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Historic preservation grants endangered

A Jan. 15, 2008, file photo shows a room inside the newly renovated Lincoln's Cottage in Washington, D.C. The grant program that helped restore President Lincoln's summer cottage and hundreds of sites across the country is on the current administration's chopping block. (AP Photo by Jacquelyn Martin)
A Jan. 15, 2008, file photo shows a room inside the newly renovated Lincoln’s Cottage in Washington, D.C. The grant program that helped restore President Lincoln’s summer cottage and hundreds of sites across the country is on the current administration’s chopping block.
(AP Photo by Jacquelyn Martin)

By Brett Zongker
AP Writer

Washington — As Hillary Rodham Clinton was leaving the White House, she asked Laura Bush, first lady to first lady, to continue one program if nothing else — the historic preservation program, Save America’s Treasures.

Bush said she knew about the project and pledged to see it through.

Now, the grant program Clinton created that helped restore the original star-spangled banner, the flag commemorated in the U.S. national anthem; the bus in which Rosa Parks became a symbol of black pride by refusing to follow Alabama law and move to the rear; President Abraham Lincoln’s summer cottage in Washington; and hundreds of other historic sites across the United States is on the Obama administration’s chopping block.

“The unfortunate thing is we had no warning” the program was being wiped out of President Barack Obama’s budget, said Bobbie Greene McCarthy, who has overseen the program at the National Trust for Historic Preservation and was Clinton’s deputy chief of staff. “It was like being hit by a truck.”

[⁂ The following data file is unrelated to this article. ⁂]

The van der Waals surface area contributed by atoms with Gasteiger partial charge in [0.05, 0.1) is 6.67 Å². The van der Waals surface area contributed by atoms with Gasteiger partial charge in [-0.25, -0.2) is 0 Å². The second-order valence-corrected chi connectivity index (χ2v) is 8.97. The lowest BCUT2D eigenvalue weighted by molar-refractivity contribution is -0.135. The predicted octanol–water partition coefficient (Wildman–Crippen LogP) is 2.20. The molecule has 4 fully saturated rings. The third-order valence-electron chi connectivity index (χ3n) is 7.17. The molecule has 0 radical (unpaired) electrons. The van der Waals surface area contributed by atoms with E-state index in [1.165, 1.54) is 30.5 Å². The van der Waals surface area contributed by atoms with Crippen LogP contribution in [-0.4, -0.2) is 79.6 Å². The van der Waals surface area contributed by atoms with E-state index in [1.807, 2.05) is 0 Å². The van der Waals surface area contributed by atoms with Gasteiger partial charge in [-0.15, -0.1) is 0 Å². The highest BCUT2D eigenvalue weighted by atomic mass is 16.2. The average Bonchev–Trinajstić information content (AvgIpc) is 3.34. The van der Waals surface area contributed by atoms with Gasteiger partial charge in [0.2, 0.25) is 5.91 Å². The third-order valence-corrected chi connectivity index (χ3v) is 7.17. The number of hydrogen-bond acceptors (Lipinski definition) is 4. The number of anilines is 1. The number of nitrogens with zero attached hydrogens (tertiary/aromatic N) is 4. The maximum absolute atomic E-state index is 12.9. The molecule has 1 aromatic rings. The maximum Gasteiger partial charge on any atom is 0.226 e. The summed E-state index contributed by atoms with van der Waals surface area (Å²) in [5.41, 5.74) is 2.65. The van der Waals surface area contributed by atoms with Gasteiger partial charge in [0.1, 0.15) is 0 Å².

The program has paid out nearly $294 million during the past decade to more than 1,100 different sites and generated at least $377 million more in private money, according to the National Trust. The National Park Service administers the program, but the nonprofit trust is the chief advocate and helps coordinate applicants.

Historic preservation advocates have shifted into survival mode.

They argue the program, with its relatively meager federal backing of $30 million annually, has created more than 16,000 jobs across the country at a cost of about $14,000 each. They point out the White House’s federal stimulus package is creating jobs at a cost of $248,000 each.

At the same time, the program has become a favorite pot of money for members of Congress to pay for pet projects in their constituencies. Lawmakers have sent home money to restore small-town movie houses and county courthouses.

Budget watchdogs have been critical for years because, they say, the process rewards political muscle.

“That certainly makes it a less desirable program from a budgetary perspective because it means it’s inviting waste into the system,” said Steve Ellis, vice president of Taxpayers for Common Sense. “It’s supposed to be competitively awarded. Why would you then reserve all this money that is then just a fiefdom of powerful members of the Appropriations Committee?”

The Office of Management and Budget reported as much in its justification for eliminating the program. Save America’s Treasures and a related program called Preserve America “lack rigorous performance metrics and evaluation efforts,” according to the office.

Because the Obama administration has been generous to arts and cultural programs, it was surprising to see the programs cut, said Richard Moe, the National Trust’s president. Their contributions were cast in doubt without giving program managers a chance to respond, he said.

Last year, U.S. Rep. Jim McDermott of Washington state sought $250,000 to help restore The Rainier Club, an elite Seattle social club with politically connected members. It was considered historic by local standards but was not recognized as “nationally significant.”

The grant request was not paid after it drew media scrutiny, but it called into question whether other requests were granted regardless of the criteria.

Part of the problem was each congressional office was setting its own criteria for the program.

“Up until a couple years ago, it was pretty haphazard,” McCarthy said. “Frankly, I don’t think they’re necessarily abuses … as much as just not recognizing what the program’s requirements are.”

The program’s creator, now Secretary of State Hillary Rodham Clinton, has been informed of what is happening, McCarthy said.

Advocates are calling on friendly ears in Congress and may try to reach current first lady Michelle Obama.

“I don’t think it’s too late,” McCarthy said. “We’re trying everything.”

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